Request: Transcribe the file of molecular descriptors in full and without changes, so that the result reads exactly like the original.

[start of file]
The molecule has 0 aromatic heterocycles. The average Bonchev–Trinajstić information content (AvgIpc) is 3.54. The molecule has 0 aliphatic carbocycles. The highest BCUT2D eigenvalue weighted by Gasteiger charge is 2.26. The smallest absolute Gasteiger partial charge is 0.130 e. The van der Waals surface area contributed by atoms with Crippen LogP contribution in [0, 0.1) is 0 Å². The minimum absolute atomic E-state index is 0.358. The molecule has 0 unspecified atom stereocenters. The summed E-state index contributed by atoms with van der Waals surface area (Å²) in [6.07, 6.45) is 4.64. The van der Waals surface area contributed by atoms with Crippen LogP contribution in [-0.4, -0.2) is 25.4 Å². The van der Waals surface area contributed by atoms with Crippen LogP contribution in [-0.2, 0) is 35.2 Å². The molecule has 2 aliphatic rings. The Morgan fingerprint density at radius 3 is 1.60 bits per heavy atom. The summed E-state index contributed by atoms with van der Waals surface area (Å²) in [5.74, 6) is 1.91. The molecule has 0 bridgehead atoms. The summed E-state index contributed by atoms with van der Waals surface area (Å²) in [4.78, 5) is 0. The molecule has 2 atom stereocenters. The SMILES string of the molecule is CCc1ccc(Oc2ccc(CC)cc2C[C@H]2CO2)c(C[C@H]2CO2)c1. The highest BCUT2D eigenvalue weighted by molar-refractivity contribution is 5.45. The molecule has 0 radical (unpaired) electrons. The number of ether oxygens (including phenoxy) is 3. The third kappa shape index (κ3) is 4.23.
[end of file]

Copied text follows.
The molecule has 0 aromatic heterocycles. The average Bonchev–Trinajstić information content (AvgIpc) is 3.54. The molecule has 0 aliphatic carbocycles. The highest BCUT2D eigenvalue weighted by Gasteiger charge is 2.26. The smallest absolute Gasteiger partial charge is 0.130 e. The van der Waals surface area contributed by atoms with Crippen LogP contribution in [0, 0.1) is 0 Å². The minimum absolute atomic E-state index is 0.358. The molecule has 0 unspecified atom stereocenters. The summed E-state index contributed by atoms with van der Waals surface area (Å²) in [6.07, 6.45) is 4.64. The van der Waals surface area contributed by atoms with Crippen LogP contribution in [-0.4, -0.2) is 25.4 Å². The van der Waals surface area contributed by atoms with Crippen LogP contribution in [-0.2, 0) is 35.2 Å². The molecule has 2 aliphatic rings. The Morgan fingerprint density at radius 3 is 1.60 bits per heavy atom. The summed E-state index contributed by atoms with van der Waals surface area (Å²) in [5.74, 6) is 1.91. The molecule has 0 bridgehead atoms. The summed E-state index contributed by atoms with van der Waals surface area (Å²) in [4.78, 5) is 0. The molecule has 2 atom stereocenters. The SMILES string of the molecule is CCc1ccc(Oc2ccc(CC)cc2C[C@H]2CO2)c(C[C@H]2CO2)c1. The highest BCUT2D eigenvalue weighted by molar-refractivity contribution is 5.45. The molecule has 0 radical (unpaired) electrons. The number of ether oxygens (including phenoxy) is 3. The third kappa shape index (κ3) is 4.23.